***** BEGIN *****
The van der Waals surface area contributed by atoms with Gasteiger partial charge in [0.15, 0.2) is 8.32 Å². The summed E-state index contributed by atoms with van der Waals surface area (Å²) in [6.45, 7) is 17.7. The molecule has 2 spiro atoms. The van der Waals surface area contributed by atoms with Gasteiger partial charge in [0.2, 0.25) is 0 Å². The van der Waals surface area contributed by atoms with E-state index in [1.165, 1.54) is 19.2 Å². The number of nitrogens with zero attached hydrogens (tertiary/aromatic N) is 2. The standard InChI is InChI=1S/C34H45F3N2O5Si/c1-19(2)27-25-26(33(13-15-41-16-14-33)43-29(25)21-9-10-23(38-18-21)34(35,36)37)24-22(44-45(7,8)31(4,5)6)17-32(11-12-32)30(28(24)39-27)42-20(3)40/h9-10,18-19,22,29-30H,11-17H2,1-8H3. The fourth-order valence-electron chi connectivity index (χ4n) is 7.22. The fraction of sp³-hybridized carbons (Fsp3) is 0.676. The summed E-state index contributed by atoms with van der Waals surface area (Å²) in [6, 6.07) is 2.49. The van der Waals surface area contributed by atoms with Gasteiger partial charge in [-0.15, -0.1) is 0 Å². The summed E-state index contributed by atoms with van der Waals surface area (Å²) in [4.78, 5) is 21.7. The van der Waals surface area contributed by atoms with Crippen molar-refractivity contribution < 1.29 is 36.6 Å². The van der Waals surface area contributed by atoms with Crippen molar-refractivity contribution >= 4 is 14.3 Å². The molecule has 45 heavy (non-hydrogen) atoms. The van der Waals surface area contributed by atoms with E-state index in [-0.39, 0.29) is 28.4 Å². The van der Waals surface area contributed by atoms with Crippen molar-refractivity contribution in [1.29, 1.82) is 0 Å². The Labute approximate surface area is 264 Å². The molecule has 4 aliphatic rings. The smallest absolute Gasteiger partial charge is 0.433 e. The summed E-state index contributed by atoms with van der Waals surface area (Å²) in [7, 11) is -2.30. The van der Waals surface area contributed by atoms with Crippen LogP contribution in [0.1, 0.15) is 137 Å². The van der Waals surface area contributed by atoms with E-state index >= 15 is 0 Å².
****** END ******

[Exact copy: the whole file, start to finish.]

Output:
The van der Waals surface area contributed by atoms with Gasteiger partial charge in [0.15, 0.2) is 8.32 Å². The summed E-state index contributed by atoms with van der Waals surface area (Å²) in [6.45, 7) is 17.7. The molecule has 2 spiro atoms. The van der Waals surface area contributed by atoms with Gasteiger partial charge in [0.2, 0.25) is 0 Å². The van der Waals surface area contributed by atoms with E-state index in [1.165, 1.54) is 19.2 Å². The number of nitrogens with zero attached hydrogens (tertiary/aromatic N) is 2. The standard InChI is InChI=1S/C34H45F3N2O5Si/c1-19(2)27-25-26(33(13-15-41-16-14-33)43-29(25)21-9-10-23(38-18-21)34(35,36)37)24-22(44-45(7,8)31(4,5)6)17-32(11-12-32)30(28(24)39-27)42-20(3)40/h9-10,18-19,22,29-30H,11-17H2,1-8H3. The fourth-order valence-electron chi connectivity index (χ4n) is 7.22. The fraction of sp³-hybridized carbons (Fsp3) is 0.676. The summed E-state index contributed by atoms with van der Waals surface area (Å²) in [6, 6.07) is 2.49. The van der Waals surface area contributed by atoms with Gasteiger partial charge in [-0.15, -0.1) is 0 Å². The summed E-state index contributed by atoms with van der Waals surface area (Å²) in [4.78, 5) is 21.7. The van der Waals surface area contributed by atoms with Crippen molar-refractivity contribution < 1.29 is 36.6 Å². The van der Waals surface area contributed by atoms with Crippen molar-refractivity contribution >= 4 is 14.3 Å². The molecule has 45 heavy (non-hydrogen) atoms. The van der Waals surface area contributed by atoms with E-state index in [-0.39, 0.29) is 28.4 Å². The van der Waals surface area contributed by atoms with Crippen molar-refractivity contribution in [1.29, 1.82) is 0 Å². The Labute approximate surface area is 264 Å². The molecule has 4 aliphatic rings. The smallest absolute Gasteiger partial charge is 0.433 e. The summed E-state index contributed by atoms with van der Waals surface area (Å²) in [7, 11) is -2.30. The van der Waals surface area contributed by atoms with Crippen LogP contribution in [0.1, 0.15) is 137 Å². The van der Waals surface area contributed by atoms with E-state index >= 15 is 0 Å².